Ten More Top Superfoods to Add to The List
Here is my latest suggested list for some top ten superfoods
1. Coconut oil is one of the really good oils that everyone should try and include in their diet – even if you just eat a spoonful or two every day out of the jar! Rich in lauric acid that your body converts into monolaurin with tremendous anti-viral, anti-bacterial and anti-protozoa properties. With its high medium chain fatty acids content, your energy will immediately receive a boost and other health benefits.
2. Brassicas and leafy green veggies are full of cancer-fighting compounds along with a long list of essential nutrients. They include kale rich in vitamins A, C, E and K and also high in manganese, a mineral critical for processing food into energy for your cells; spinach with high levels of vitamins K, A, C, B2, along with manganese, folate and iron; and broccoli described as one big powerhouse of nutrients and number 2 in the “Top Ten List of the Most Nutritious Vegetables”. The green flower heads and stalks can be used as they are both equally nutritious.
3. Sweet Potatoes of which just one cup will give you a low 102 calories but high values of vitamins A and C plus potassium and tryptophan.
4. Avocado is especially rich in pantothenic acid or B5, helping the breakdown of fat. It is even said to help clear acne. Besides being rich in potassium, avocados are a great source of healthful monounsaturated fat, which is easily burned for energy.
5. Bone broth is produced by simmering leftover bones over a low heat all day long to create one of the most nutritious and healing foods you can. The skin that forms on the top being the richest in valuable nutrients such as sulfur and healthy fats. You can make your own bone broth with a crockpot or big pot on the stove and using plenty of bones to ¾ fill the pot (beef bones are best roasted first) plus: 1 T natural sea salt and other seasoning to taste 4 to 6 cloves of garlic 1 onion quartered (add onion skin if using poultry bones for improved color) 2 T organic apple cider vinegar Make sure to add enough filtered water to completely cover the bones and allow to sit for 1 to 2 hours so that the apple cider vinegar can pull the minerals from the bones. Bring to the boil before turning to low. Simmer for at least 12 hours for poultry, 24 hours for red meat bones. Skim off any scum, strain and use. When cool, the broth will be like jello.
6. Fermented foods have been used by different civilizations for hundreds of year for the purpose of providing friendly digestive flora as a healthy promoting probiotic. The French eat choucroute, the Germans sauerkraut and the Koreans kimchi. Fermented foods are very potent detoxifiers, capable of drawing out a wide range of toxins and heavy metals, including some pesticides. Make your own sauerkraut.
7. Mushrooms are a superior superfood with almost non existent calories but rich in niacin or vitamin B3 (to keep blood cholesterol in check) and cancer killing compounds.
8. Chia Seeds provide lots of fiber as well as calcium, phosphorus, magnesium, manganese, copper, iron, molybdenum, niacin, and zinc. Molybdenum, in case you don’t know, is a metallic element that is essential in trace amounts for human, animal and plant health. In humans and animals, it serves mainly as an essential component of enzymes and aids in the metabolism of fats and carbohydrates. We need very small amounts so chia seeds make the perfect source.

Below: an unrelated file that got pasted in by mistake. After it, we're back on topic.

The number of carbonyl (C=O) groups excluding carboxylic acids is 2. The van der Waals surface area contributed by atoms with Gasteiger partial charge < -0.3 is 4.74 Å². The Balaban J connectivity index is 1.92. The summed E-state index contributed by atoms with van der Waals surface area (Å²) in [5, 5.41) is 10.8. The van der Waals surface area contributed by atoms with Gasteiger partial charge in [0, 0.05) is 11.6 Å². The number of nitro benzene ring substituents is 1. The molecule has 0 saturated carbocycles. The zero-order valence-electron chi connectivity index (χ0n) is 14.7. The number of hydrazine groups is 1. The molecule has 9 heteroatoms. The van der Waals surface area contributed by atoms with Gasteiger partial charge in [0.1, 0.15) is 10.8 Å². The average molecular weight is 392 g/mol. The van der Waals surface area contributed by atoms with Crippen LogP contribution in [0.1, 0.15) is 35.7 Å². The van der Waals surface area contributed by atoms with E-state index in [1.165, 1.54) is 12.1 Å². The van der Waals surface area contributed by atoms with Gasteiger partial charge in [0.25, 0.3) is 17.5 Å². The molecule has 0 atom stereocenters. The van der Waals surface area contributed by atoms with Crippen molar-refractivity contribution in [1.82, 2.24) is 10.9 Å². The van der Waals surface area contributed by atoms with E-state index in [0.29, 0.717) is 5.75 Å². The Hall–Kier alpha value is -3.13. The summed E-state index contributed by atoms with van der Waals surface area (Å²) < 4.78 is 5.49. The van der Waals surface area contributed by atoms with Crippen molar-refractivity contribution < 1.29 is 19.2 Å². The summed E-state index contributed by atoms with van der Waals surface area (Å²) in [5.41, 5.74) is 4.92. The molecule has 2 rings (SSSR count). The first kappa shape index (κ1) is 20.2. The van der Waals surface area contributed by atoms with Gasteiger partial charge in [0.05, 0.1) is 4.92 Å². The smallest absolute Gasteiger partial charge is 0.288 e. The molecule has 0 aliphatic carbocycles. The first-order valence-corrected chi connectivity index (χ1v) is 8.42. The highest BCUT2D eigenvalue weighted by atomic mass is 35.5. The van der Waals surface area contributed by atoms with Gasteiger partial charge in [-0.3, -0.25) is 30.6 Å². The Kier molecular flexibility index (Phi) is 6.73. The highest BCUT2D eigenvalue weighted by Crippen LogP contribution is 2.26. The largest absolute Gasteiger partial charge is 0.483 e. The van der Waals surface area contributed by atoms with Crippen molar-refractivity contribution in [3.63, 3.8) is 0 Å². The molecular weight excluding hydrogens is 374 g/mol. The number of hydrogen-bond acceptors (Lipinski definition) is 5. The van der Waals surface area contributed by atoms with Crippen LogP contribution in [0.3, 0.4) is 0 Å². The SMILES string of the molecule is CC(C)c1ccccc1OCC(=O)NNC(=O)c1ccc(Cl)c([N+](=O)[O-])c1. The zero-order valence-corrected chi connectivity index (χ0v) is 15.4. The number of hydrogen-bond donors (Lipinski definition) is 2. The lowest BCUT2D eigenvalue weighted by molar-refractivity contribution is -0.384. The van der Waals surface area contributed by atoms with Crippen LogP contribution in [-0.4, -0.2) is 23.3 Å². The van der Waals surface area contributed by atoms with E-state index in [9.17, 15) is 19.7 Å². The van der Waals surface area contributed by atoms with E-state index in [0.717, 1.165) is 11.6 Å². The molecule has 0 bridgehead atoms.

9. Kiwi Fruit has a great taste but numerous health benefits too, including being an excellent source of vitamins A, C and E, as well as offering protection against macular degeneration and lowering the risk of blood clots.
10. Cherries are high in phytonutrients, and particularly high in anthocyanin, powerful antioxidants that protect the liver. The perfect fruity dessert to end this list.
Of course superfoods is a word that is perhaps rather overused and Dr Mercola, in a recent newsletter, has pointed out four so-called “superfoods” that he believes may have more harmful than beneficial effects on most people.
Dr Mercola says:
1. Beans. The primary concern with beans is that they are relatively high in carbohydrates and are loaded with lectins that may be incompatible with many people. Also high in phytic acid which is a potent mineral chelator. If you are going to use beans they need to be soaked for 24 hours or longer and frequently change the water. They are not perniciously deadly foods, but they in no way, shape or form qualify as a superfood.
2. Low-fat yoghurt: Not only is the low-fat ideology completely false, low-fat yoghurt is also pasteurized and typically loaded with added fructose. Taken together, these three factors put commercial low-fat yoghurt squarely on my list of items to avoid.To reap the benefits that real yoghurt can provide, opt for homemade fermented yoghurt, using either raw, ideally pastured organic raw milk, full fat organic milk (not low fat or skim).
3. Soy: If you were to carefully review the thousands of studies published on soy, I strongly believe you would reach the same conclusion as I have — which is, the risks of consuming unfermented soy products far outweigh any possible benefits. Furthermore, genetically engineered soy pose additional health hazards over and beyond the damage caused by unfermented soy itself. The only type of soy I recommend is traditionally fermented organic soy products.
4. Dried fruits: While whole fruits are excellent sources of nutrients and antioxidants if consumed in moderation, they also tend to be high in fructose, and dried fruits even more so. If you are in the minority of people who are not struggling with insulin resistance, then small amounts of dried fruit would probably be fine, but if you have type 2 diabetes, are pre-diabetic, obese, hypertensive, or have symptoms of heart disease, you're better off avoiding dried fruits until your weight and insulin levels have normalized.